Please use this identifier to cite or link to this item: https://hdl.handle.net/10356/136563
Title: A study of cascading effect in Southeast Asia and its impact on liner feeder services (Philippines & Vietnam)
Authors: Ong, Wan Juin
Keywords: Engineering::Maritime studies
Issue Date: 2019
Publisher: Nanyang Technological University
Abstract: Cascading effect due to the increasing mega ship sizes has tremendous impact on feeder operators. There is little literature studying the cascading effect, and even more rarely on its impact on feeder operators in SEA. Via looking at ports in Vietnam and Philippines, this report aims to understand how the competition landscape in feeder markets will be altered by competition from MLOs due to the cascading effect. Research is conducted by interviews and secondary data collection. The report focuses on the cascade of vessel from 3,000 TEU to 5,000 TEU. Based on the port data collected, the ports are analysed for their capabilities in handling cascaded ships. Ports are also evaluated based on their cargo volume as employment of ship sizes are justified by volume, thereby identifying ports that may be called directly by MLOs, marginalising the feeder network. Furthermore, SWOT analysis is conducted on feeder operators to identify and recommend strategies. It is key for feeder operators to play on their strength of being a niche market player to capture opportunities such as increase in regional trade. In general, both countries have the capabilities to handle cascaded ships based on port depth, while Vietnam has better prospects of being called on direct service. As such, certain Vietnam ports may develop into regional hub ports. Although feeder from other hub ports, e.g. Singapore, may not be needed, new regional linkages may be developed between Vietnam’s regional hub ports and its feeder ports, thereby benefiting its domestic shipping industry that is well protected by cabotage. Philippines on the other hand, with loosening of cabotage, domestic player may start to face competition from foreign players, negatively affecting the survival of domestic feeder operators. All in all, despite the possible changes in port status, and feeder linkages, feeder operators are still required. It may all be a matter of who is running the service. Every adversity, every failure, every heartache carries with it the seed of an equal or greater benefit, quoted from Napoleon Hill. Although it may be hard times for feeder operators, but if they are willing to change, there might be a bigger opportunity for growth.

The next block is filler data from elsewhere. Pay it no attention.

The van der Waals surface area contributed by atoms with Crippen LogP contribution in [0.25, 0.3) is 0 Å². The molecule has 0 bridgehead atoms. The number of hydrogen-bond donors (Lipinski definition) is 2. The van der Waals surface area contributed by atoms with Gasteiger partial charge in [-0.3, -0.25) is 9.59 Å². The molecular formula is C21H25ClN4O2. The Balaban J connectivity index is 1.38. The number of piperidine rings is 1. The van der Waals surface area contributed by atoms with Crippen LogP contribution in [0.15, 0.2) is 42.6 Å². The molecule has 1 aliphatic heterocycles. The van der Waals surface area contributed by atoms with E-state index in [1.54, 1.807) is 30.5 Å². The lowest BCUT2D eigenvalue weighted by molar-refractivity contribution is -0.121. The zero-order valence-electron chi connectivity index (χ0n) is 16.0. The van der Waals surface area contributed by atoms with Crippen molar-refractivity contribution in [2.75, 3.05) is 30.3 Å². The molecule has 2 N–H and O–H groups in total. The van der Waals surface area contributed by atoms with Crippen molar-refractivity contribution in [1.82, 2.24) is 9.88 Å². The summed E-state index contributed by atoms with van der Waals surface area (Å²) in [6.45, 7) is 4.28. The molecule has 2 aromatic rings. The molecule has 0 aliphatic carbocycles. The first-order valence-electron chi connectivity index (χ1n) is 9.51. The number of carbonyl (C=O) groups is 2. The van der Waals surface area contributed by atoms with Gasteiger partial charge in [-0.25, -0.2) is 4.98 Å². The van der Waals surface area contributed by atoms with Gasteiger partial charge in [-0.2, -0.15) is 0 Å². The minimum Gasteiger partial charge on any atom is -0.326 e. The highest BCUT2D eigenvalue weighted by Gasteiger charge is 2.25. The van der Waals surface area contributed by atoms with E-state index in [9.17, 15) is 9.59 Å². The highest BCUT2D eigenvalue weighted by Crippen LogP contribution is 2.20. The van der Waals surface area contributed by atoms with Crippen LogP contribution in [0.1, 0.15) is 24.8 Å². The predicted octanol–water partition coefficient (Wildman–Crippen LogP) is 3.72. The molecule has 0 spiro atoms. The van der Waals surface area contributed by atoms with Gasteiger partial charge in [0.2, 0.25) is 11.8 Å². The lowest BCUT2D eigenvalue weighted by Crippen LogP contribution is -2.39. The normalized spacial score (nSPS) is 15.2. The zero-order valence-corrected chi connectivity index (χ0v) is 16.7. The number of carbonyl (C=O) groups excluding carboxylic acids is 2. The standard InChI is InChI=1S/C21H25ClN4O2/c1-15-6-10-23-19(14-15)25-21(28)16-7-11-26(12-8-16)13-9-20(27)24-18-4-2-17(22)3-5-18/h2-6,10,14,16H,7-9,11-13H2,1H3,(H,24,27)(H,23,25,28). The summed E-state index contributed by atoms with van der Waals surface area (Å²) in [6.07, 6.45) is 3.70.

URI: https://hdl.handle.net/10356/136563
Fulltext Permission: restricted
Fulltext Availability: With Fulltext
Appears in Collections:CEE Student Reports (FYP/IA/PA/PI)

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